We believe that GNB should abandon its retrograde love affair with the very substances that are killing our planet, which have brought our global climate to the precipice of ecological apocalypse. GNB should stop spending our money on deals for petroleum and other related industries, and commissions such as this one (etc.). GNB should massively invest in upscaling of renewable energy research, development and innovation.

The Provincial Government’s Duty for Free, Prior and Informed Consent from Indigenous Peoples

This is the most basic and fundamental requirement of any evaluation about whether or not deep shale gas extraction can be permitted in this region. The previous sentence is all the more true because there is no mention of surrender of resources or land in Mi’kma’ki under the Peace & Friendship Treaties, which are the legally binding agreement documents governing title and shared use of the land in the province of New Brunswick. In short, the Government of New Brunswick holds no true title to the land it has leased to shale gas extraction companies, and it has never consulted properly with First Nation communities on the issuance or terms of these leases.

SWN Resources Canada made this severely cautionary observation in their memo, dated December 22, 2014, addressed to Michael Pearson in the Premier’s Office: “…(T)he necessity for the Crown to effectively execute its obligations to the province’s First Nations under the government’s Duty to Consult Policy remains a primary concern for us… the ultimate responsibility rests with the Crown and we believe the government needs to do more to advance this file.”

Please do not follow the proponent’s (SWN’s) suggestion that the 2011 GNB Duty to Consult Policy sets out a reasonable path, which simply needs better implementation. That policy is wholly inadequate.

Section 35 of the Canadian Constitution specifies the obligations of the Crown to Aboriginal Peoples, and on matters of natural resources the “Crown” is the provincial government. These obligations mean that valid consultation processes are an essential precursor to any infringement on Aboriginal treaty, original, or unceded, territories. In regards to First Nations in specific, this is well-established law in Canada. Several important Supreme Court of Canada (SCC) cases uphold and augment the law on this section of the Constitution.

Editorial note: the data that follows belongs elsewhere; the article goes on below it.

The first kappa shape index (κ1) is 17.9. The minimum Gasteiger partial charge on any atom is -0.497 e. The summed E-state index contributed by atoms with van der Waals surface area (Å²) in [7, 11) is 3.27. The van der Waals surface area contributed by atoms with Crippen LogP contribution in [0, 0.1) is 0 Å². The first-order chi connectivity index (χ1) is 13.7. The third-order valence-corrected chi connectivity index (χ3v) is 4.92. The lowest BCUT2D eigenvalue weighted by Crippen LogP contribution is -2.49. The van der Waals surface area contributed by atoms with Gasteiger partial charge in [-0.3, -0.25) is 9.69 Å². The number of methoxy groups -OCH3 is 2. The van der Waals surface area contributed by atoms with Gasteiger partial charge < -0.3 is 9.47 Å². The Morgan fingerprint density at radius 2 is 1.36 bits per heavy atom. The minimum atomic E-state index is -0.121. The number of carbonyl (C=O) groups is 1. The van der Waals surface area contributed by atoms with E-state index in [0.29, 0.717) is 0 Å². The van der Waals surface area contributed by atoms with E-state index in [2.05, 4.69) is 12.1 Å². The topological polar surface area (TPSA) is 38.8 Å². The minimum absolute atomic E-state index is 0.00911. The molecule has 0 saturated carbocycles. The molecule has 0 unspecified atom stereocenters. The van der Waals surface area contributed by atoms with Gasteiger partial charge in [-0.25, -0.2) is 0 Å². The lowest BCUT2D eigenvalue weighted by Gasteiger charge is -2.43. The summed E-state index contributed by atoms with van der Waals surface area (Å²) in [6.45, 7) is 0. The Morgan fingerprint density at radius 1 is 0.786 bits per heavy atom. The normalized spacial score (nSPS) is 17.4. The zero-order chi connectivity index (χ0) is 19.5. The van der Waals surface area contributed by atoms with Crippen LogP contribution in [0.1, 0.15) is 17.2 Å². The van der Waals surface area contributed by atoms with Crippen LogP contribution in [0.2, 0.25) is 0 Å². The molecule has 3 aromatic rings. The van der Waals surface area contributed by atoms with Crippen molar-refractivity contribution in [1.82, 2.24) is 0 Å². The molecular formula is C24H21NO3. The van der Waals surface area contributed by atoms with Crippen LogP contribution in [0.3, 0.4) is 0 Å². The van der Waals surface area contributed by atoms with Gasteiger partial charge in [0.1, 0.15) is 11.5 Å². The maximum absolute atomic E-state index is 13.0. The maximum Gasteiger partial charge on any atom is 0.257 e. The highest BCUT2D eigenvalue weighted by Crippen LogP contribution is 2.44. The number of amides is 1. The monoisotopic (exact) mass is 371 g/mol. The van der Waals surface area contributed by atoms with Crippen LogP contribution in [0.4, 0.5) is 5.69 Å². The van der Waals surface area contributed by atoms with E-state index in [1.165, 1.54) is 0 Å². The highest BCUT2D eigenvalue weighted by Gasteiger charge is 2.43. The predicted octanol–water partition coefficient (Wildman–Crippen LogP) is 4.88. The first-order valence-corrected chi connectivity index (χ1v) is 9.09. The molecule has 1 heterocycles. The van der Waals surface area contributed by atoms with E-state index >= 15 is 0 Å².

To address this fourth point of the five conditions that are to be met to lift the moratorium, any process your Commission conducts, or recommendations you develop, will not be adequate. The Government of New Brunswick must understand and implement a “Free, Prior and Informed Consent” (FPIC) process for consultation with the Indigenous Peoples of this region.

The first place you need to go to understand this, and what is meant by “FPIC,” is the United Nations Declaration on the Rights of Indigenous Peoples (UNDRIP). The Government of Canada is signatory to this Declaration, but under former Prime Minister Harper’s regime this was a long time coming. It only happened because Canada was shamed into it both domestically and internationally. The Harper government was ideologically opposed to recognizing Indigenous Peoples’ human rights. It actively promoted Canadian public acceptance of this corporate-based goal, leading to the totally militarized relationship that currently exists between the governments of Canada, and indigenous earth protectors and their environmentalist allies. Through policy, act, law, and covert means, the Harper government enlisted the active support of the RCMP and other state security forces to promote their agenda of repression and oppression. This government did so despite judicial reprimands from the Supreme Court of Canada and massive civil society protests. When the Harper government finally signed the Declaration, it raised specific objections to the text.

On October 18 2015, Canadian voters, including record numbers of Indigenous Peoples, rejected the Harperist vision of a Canada that valued, above all, “Old Stock” Canadians and regressive fossil-fuel corporate agendas. We are now in a new era of Canadian politics. It seems there is interest in restoring Canada’s reputation as a land where fairness, kindness, decency, and respect for diversity are highly valued as social objectives. The newly elected government of Canada under Prime Minister-elect Justin Trudeau has pledged to fully implement the UNDRIP: